My history with Star Wars dates back to elementary school when my dad set down a trio of VHS cassettes adorned with the visages of Darth Vader, an Imperial Stormtrooper and Master Yoda. His exact words escape me but the gist has never left me: “You’re going to like these.” He was right – I devoured them. Those unassuming cassettes opened up a magical world filled with space wizards, dashing scoundrels and untold adventures.
Now, forty years after the series burst into cinemas, J. J. Abrams (backed by the unparalleled might of Disney) is setting out to wrap up the saga. This is a monumental task and the finished product clearly shows that strain. To be generous the plot of The Rise of Skywalker is a mess. Most of the film plays like a video game – get X and it will lead you to Y, which will then deliver you to Z, etc. The “plot” is a series of MacGuffins to get from one action set-piece to the next with reused adages about “light” and “hope” sprinkled around any downbeats.
Your enjoyment of this film may ultimately depend on how you feel about the other two parts of this particular trilogy: J. J. Abrams’s The Force Awakens (2015) and Rian Johnson’s The Last Jedi (2017). If you prefer the nostalgia and breathless pace of The Force Awakens, you will probably enjoy The Rise of Skywalker. If you were intrigued by The Last Jedi’s meditation on and subversion of the franchise’s tropes, you will not find such experimentation here. The Rise of Skywalker is ultimately a safer, more predictable beast that leans heavily into nostalgia and jettisons a lot of plot points established in both of the prior entries.
From the beginning, Star Wars has always been an action-adventure series and in that sense Abrams delivers. He knows how to film bombastic action and knows when to pepper in some humor to lighten the mood. Hand-in-hand with this, John Williams’s final Star Wars score is another work of art. The film would be lost without his blazing horns and sweeping strings. If the only criteria for a good Star Wars movie were thrills and action, this one delivers.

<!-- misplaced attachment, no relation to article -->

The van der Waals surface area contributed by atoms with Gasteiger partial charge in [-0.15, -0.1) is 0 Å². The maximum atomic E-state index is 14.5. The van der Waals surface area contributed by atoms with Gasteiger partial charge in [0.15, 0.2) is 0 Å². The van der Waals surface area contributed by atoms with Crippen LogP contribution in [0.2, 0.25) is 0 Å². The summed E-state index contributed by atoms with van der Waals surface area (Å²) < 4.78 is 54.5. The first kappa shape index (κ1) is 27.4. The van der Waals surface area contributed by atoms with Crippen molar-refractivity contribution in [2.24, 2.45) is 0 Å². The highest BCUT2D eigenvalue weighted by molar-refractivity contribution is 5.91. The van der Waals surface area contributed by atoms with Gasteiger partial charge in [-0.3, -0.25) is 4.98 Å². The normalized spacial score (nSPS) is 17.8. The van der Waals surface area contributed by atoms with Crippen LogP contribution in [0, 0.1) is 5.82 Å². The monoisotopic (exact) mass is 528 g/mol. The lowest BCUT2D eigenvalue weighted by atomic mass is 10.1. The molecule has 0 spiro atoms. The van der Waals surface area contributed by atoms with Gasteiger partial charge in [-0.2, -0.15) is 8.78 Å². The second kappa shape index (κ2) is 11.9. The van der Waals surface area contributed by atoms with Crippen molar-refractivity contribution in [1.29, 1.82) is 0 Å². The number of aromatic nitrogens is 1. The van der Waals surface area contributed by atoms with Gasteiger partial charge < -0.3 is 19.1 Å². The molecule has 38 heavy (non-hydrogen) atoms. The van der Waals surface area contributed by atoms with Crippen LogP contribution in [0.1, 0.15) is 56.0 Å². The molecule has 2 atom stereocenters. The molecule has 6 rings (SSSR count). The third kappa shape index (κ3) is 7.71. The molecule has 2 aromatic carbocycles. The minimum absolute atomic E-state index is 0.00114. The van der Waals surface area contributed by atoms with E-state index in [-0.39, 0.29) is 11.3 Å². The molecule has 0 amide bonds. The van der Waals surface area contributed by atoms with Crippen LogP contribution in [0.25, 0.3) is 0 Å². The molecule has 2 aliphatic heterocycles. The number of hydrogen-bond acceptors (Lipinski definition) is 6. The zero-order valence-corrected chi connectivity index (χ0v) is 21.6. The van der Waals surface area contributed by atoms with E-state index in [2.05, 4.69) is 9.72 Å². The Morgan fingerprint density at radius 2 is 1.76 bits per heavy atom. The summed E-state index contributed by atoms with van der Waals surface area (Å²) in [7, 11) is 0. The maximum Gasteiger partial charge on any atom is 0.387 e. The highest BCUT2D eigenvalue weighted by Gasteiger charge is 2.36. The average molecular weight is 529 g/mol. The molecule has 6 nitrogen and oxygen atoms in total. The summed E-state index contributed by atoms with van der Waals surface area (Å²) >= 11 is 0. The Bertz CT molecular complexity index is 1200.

But… Star Wars is more than that. Sure, it’s daring escapes and space battles. But it’s also a teenager staring at the horizon and dreaming of adventure. And it’s a legacy passed from parent to child – both fictional and real-world. In that sense, The Rise of Skywalker feels a bit hollow. The plot is too convoluted to ever dwell on anything for too long. Abrams is so focused on rushing to a predictable conclusion that we lose much of the wonder that makes this series so special. Still, The Rise of Skywalker is a great time at the movies. It’s just not always a worthy conclusion of what came before – though such a conclusion may have never been possible. See the film. Take the ride. And at the end of the day, use it as excuse to think about what this series means to you.